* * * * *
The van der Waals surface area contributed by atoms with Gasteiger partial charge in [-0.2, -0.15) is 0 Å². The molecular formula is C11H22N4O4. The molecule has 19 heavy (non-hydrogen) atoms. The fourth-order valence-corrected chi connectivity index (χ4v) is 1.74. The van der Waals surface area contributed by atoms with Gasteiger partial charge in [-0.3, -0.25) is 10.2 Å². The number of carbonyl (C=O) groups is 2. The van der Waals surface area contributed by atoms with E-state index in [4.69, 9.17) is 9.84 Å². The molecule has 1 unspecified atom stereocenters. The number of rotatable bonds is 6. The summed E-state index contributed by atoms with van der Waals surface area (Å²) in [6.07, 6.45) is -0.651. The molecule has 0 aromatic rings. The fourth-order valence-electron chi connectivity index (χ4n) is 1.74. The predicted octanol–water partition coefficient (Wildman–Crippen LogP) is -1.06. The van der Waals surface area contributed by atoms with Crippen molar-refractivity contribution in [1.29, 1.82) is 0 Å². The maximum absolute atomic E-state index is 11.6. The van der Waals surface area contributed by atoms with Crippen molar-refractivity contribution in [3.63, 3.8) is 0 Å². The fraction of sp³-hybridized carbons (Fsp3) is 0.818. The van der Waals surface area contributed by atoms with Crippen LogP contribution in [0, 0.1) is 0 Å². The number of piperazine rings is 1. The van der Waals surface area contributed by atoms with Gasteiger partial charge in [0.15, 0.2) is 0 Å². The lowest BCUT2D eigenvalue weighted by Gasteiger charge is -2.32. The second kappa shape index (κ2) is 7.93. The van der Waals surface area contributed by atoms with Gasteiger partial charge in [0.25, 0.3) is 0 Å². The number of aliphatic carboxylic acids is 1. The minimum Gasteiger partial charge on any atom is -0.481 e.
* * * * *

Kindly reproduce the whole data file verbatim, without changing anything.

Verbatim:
The van der Waals surface area contributed by atoms with Gasteiger partial charge in [-0.2, -0.15) is 0 Å². The molecular formula is C11H22N4O4. The molecule has 19 heavy (non-hydrogen) atoms. The fourth-order valence-corrected chi connectivity index (χ4v) is 1.74. The van der Waals surface area contributed by atoms with Gasteiger partial charge in [-0.3, -0.25) is 10.2 Å². The number of carbonyl (C=O) groups is 2. The van der Waals surface area contributed by atoms with E-state index in [4.69, 9.17) is 9.84 Å². The molecule has 1 unspecified atom stereocenters. The number of rotatable bonds is 6. The summed E-state index contributed by atoms with van der Waals surface area (Å²) in [6.07, 6.45) is -0.651. The molecule has 0 aromatic rings. The fourth-order valence-electron chi connectivity index (χ4n) is 1.74. The predicted octanol–water partition coefficient (Wildman–Crippen LogP) is -1.06. The van der Waals surface area contributed by atoms with Crippen molar-refractivity contribution in [1.29, 1.82) is 0 Å². The maximum absolute atomic E-state index is 11.6. The van der Waals surface area contributed by atoms with Crippen molar-refractivity contribution in [3.63, 3.8) is 0 Å². The fraction of sp³-hybridized carbons (Fsp3) is 0.818. The van der Waals surface area contributed by atoms with Crippen LogP contribution in [0, 0.1) is 0 Å². The number of piperazine rings is 1. The van der Waals surface area contributed by atoms with Gasteiger partial charge in [0.15, 0.2) is 0 Å². The lowest BCUT2D eigenvalue weighted by Gasteiger charge is -2.32. The second kappa shape index (κ2) is 7.93. The van der Waals surface area contributed by atoms with Gasteiger partial charge in [0.25, 0.3) is 0 Å². The number of aliphatic carboxylic acids is 1. The minimum Gasteiger partial charge on any atom is -0.481 e.